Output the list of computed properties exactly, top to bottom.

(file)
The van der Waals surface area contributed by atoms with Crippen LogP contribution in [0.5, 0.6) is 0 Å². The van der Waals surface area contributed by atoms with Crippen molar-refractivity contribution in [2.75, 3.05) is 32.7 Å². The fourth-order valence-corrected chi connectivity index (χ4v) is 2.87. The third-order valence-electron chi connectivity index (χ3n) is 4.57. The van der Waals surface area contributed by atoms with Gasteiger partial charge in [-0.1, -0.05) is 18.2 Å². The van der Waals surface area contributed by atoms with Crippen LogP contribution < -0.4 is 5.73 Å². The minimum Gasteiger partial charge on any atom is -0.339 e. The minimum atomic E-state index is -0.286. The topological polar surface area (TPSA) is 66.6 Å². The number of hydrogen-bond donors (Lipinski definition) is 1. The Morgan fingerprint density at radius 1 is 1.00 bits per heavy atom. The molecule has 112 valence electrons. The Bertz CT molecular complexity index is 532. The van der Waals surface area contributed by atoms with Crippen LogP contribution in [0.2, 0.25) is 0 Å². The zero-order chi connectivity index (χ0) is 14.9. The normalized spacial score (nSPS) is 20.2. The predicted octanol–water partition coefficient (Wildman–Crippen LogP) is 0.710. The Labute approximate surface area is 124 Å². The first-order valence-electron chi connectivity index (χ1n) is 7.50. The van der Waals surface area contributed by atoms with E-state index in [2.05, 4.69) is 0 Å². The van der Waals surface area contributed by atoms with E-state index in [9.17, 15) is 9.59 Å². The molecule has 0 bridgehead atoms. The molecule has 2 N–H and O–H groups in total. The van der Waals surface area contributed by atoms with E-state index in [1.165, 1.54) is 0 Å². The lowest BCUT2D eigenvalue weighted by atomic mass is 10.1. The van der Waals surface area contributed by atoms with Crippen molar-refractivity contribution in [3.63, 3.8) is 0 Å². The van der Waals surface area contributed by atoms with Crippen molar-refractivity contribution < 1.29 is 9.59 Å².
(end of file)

The van der Waals surface area contributed by atoms with Crippen LogP contribution in [0.5, 0.6) is 0 Å². The van der Waals surface area contributed by atoms with Crippen molar-refractivity contribution in [2.75, 3.05) is 32.7 Å². The fourth-order valence-corrected chi connectivity index (χ4v) is 2.87. The third-order valence-electron chi connectivity index (χ3n) is 4.57. The van der Waals surface area contributed by atoms with Gasteiger partial charge in [-0.1, -0.05) is 18.2 Å². The van der Waals surface area contributed by atoms with Crippen LogP contribution < -0.4 is 5.73 Å². The minimum Gasteiger partial charge on any atom is -0.339 e. The minimum atomic E-state index is -0.286. The topological polar surface area (TPSA) is 66.6 Å². The number of hydrogen-bond donors (Lipinski definition) is 1. The Morgan fingerprint density at radius 1 is 1.00 bits per heavy atom. The molecule has 112 valence electrons. The Bertz CT molecular complexity index is 532. The van der Waals surface area contributed by atoms with Crippen LogP contribution in [0.2, 0.25) is 0 Å². The zero-order chi connectivity index (χ0) is 14.9. The normalized spacial score (nSPS) is 20.2. The predicted octanol–water partition coefficient (Wildman–Crippen LogP) is 0.710. The Labute approximate surface area is 124 Å². The first-order valence-electron chi connectivity index (χ1n) is 7.50. The van der Waals surface area contributed by atoms with E-state index in [2.05, 4.69) is 0 Å². The van der Waals surface area contributed by atoms with E-state index in [9.17, 15) is 9.59 Å². The molecule has 0 bridgehead atoms. The molecule has 2 N–H and O–H groups in total. The van der Waals surface area contributed by atoms with E-state index in [1.165, 1.54) is 0 Å². The lowest BCUT2D eigenvalue weighted by atomic mass is 10.1. The van der Waals surface area contributed by atoms with Crippen molar-refractivity contribution in [3.63, 3.8) is 0 Å². The van der Waals surface area contributed by atoms with Crippen molar-refractivity contribution < 1.29 is 9.59 Å².